Venture Capital Fund Adviser Exemption

New Section 203(l) of the Advisers Act provides for an exemption from registration for investment advisers who provide advice solely to “venture capital funds.” New Rule203(l)-1 defines a “venture capital fund” as a private fund that:

  • Immediately after the acquisition of any asset, other than “qualifying investments[1]” or “short-term holdings,[2]” holds no more than 20% of the fund’s aggregate capital contributions and uncalled capital in non-qualifying investments (“non-qualifying basket”) (other than short-term holdings) valued at cost or fair value as consistently applied by the fund.
  • Does not incur leverage in excess of 15% of the fund’s aggregate capital contributions and uncalled capital, and subject to an exception for guarantees of portfolio company indebtedness up to the value of the investment in the portfolio company, any such leverage is for a non-renewable term of no longer than 120 calendar days.
  • Does not offer redemption or similar liquidity rights to investors except under extraordinary circumstances.
  • Is not registered under the Investment Company Act and has not elected to be treated as a business development company under the Investment Company Act.
  • Holds itself out to investors and prospective investors as pursuing a venture capital strategy.

New Reporting Requirements

For Advisers Relying on the Private Fund Adviser Exemption or the Venture Capital Fund Adviser Exemption

New Rule 204-4 requires advisers that are relying on either the Private Fund Adviser Exemption or the Venture Capital Fund Adviser Exemption (“Exempt Reporting Advisers[3]“) to annually file with the SEC the following items of Part 1A of Form ADV: Item1 (Identifying Information); Item2.B (SEC Reporting by Exempt Reporting Advisers); Item3 (Form of Organization); Item6 (Other Business Activities); Item7 (Financial Industry Affiliations and Private Fund Reporting); Item10 (Control Persons); Item11 (Disclosure Information), as well as all corresponding Schedules. All filed information will be publicly available on the SEC’s website. These advisers need not complete or file Form ADV Part 2A (firm brochure) or Part 2B (brochure supplements).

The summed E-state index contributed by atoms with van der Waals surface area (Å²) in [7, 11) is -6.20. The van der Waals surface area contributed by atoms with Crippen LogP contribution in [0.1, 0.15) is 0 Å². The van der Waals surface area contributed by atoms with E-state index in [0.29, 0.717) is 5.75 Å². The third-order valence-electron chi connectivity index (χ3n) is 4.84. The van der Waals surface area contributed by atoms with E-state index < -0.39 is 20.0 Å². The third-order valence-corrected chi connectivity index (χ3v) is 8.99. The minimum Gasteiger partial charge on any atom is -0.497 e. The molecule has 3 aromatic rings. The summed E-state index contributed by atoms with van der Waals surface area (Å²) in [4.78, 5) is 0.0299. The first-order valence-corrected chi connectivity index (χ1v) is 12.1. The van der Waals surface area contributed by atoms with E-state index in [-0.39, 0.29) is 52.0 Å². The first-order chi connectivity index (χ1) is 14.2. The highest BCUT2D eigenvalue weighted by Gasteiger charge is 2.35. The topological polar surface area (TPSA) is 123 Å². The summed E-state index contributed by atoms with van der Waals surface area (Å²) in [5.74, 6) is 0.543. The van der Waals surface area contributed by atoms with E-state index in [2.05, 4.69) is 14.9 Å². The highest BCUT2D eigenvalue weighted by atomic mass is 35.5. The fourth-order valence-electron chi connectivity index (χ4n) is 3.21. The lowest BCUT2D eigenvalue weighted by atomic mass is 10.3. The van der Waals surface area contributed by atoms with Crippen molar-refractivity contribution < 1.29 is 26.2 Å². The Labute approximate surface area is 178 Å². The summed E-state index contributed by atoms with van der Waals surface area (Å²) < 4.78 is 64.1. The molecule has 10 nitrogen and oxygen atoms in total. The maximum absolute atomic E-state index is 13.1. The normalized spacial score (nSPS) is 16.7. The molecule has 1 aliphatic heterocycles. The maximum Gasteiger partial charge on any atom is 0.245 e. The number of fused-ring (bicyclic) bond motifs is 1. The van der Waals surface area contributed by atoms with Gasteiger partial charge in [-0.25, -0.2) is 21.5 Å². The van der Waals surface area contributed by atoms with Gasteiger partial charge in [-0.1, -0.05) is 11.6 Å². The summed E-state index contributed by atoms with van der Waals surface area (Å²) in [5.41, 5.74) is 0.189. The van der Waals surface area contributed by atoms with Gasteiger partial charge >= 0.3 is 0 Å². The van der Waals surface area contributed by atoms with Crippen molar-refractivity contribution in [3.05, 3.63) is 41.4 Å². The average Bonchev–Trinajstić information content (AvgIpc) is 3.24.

An Exempt Reporting Adviser must submit its initial Form ADV within 60 days of first relying on the Private Fund Adviser Exemption or the Venture Capital Fund Adviser Exemption, with the first such filing required to be made between January 1, 2012 and March 30, 2012, and then annually thereafter (subject to amendment requirements).

For All SEC-Registered Advisers Who Advise Private Funds

Commencing January 1, 2012, each registered adviser who advises a private fund will provide more information about the fund than is currently required. The additional information includes:

  • Basic organizational and operational information about each fund, such as the type of private fund that it is (e.g., hedge fund or private equity fund), general information about the size and ownership of the fund, general fund data, and the adviser’s services to the fund.
  • Identification of five categories of “gatekeepers” that perform critical roles for the adviser and the private funds it manages (i.e., auditors, prime brokers, custodians, administrators and marketers).

Foreign Private Adviser Exemption

The Foreign Private Adviser Exemption applies to an investment adviser that: (a)has no place of business in the U.S.; (b)has, in total, fewer than 15 clients in the U.S. and investors in the U.S. in private funds advised by the adviser; (c)has assets under management attributable to such clients and private fund investors of less than $25million; and (d)neither holds itself out generally to the public in the U.S. as an investment adviser nor acts as an investment adviser to a registered investment company or business development company.

For further information concerning investment adviser regulation under Dodd-Frank, please contact our Financial Services Practice Group.

[1] Rule 203(l)-1(c)